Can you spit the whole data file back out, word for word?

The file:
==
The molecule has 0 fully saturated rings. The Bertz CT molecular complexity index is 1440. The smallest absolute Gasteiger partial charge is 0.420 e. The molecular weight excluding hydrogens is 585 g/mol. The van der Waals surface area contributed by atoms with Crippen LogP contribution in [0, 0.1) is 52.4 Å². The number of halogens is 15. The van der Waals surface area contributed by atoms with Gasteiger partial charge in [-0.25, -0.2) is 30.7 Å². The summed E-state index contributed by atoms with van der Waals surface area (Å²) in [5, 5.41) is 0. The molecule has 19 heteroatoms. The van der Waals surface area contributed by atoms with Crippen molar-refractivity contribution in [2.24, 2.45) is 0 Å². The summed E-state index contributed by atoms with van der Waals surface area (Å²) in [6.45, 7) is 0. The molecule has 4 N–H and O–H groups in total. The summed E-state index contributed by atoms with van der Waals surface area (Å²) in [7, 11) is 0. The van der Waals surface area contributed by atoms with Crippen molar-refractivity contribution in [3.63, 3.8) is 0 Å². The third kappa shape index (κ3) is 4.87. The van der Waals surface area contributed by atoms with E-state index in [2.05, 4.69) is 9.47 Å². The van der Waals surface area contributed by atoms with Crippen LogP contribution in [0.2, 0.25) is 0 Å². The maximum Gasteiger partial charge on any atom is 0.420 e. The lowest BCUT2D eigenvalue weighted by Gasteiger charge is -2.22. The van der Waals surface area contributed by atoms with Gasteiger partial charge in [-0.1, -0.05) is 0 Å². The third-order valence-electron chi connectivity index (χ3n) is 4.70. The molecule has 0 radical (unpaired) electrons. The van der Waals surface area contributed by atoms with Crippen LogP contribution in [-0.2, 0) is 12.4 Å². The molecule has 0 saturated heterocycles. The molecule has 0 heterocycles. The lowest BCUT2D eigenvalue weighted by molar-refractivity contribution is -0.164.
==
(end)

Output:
The molecule has 0 fully saturated rings. The Bertz CT molecular complexity index is 1440. The smallest absolute Gasteiger partial charge is 0.420 e. The molecular weight excluding hydrogens is 585 g/mol. The van der Waals surface area contributed by atoms with Crippen LogP contribution in [0, 0.1) is 52.4 Å². The number of halogens is 15. The van der Waals surface area contributed by atoms with Gasteiger partial charge in [-0.25, -0.2) is 30.7 Å². The summed E-state index contributed by atoms with van der Waals surface area (Å²) in [5, 5.41) is 0. The molecule has 19 heteroatoms. The van der Waals surface area contributed by atoms with Crippen molar-refractivity contribution in [2.24, 2.45) is 0 Å². The summed E-state index contributed by atoms with van der Waals surface area (Å²) in [6.45, 7) is 0. The molecule has 4 N–H and O–H groups in total. The summed E-state index contributed by atoms with van der Waals surface area (Å²) in [7, 11) is 0. The van der Waals surface area contributed by atoms with Crippen molar-refractivity contribution in [3.63, 3.8) is 0 Å². The third kappa shape index (κ3) is 4.87. The van der Waals surface area contributed by atoms with E-state index in [2.05, 4.69) is 9.47 Å². The van der Waals surface area contributed by atoms with Crippen LogP contribution in [0.2, 0.25) is 0 Å². The maximum Gasteiger partial charge on any atom is 0.420 e. The lowest BCUT2D eigenvalue weighted by Gasteiger charge is -2.22. The van der Waals surface area contributed by atoms with Gasteiger partial charge in [-0.1, -0.05) is 0 Å². The third-order valence-electron chi connectivity index (χ3n) is 4.70. The molecule has 0 radical (unpaired) electrons. The van der Waals surface area contributed by atoms with Crippen LogP contribution in [-0.2, 0) is 12.4 Å². The molecule has 0 saturated heterocycles. The molecule has 0 heterocycles. The lowest BCUT2D eigenvalue weighted by molar-refractivity contribution is -0.164.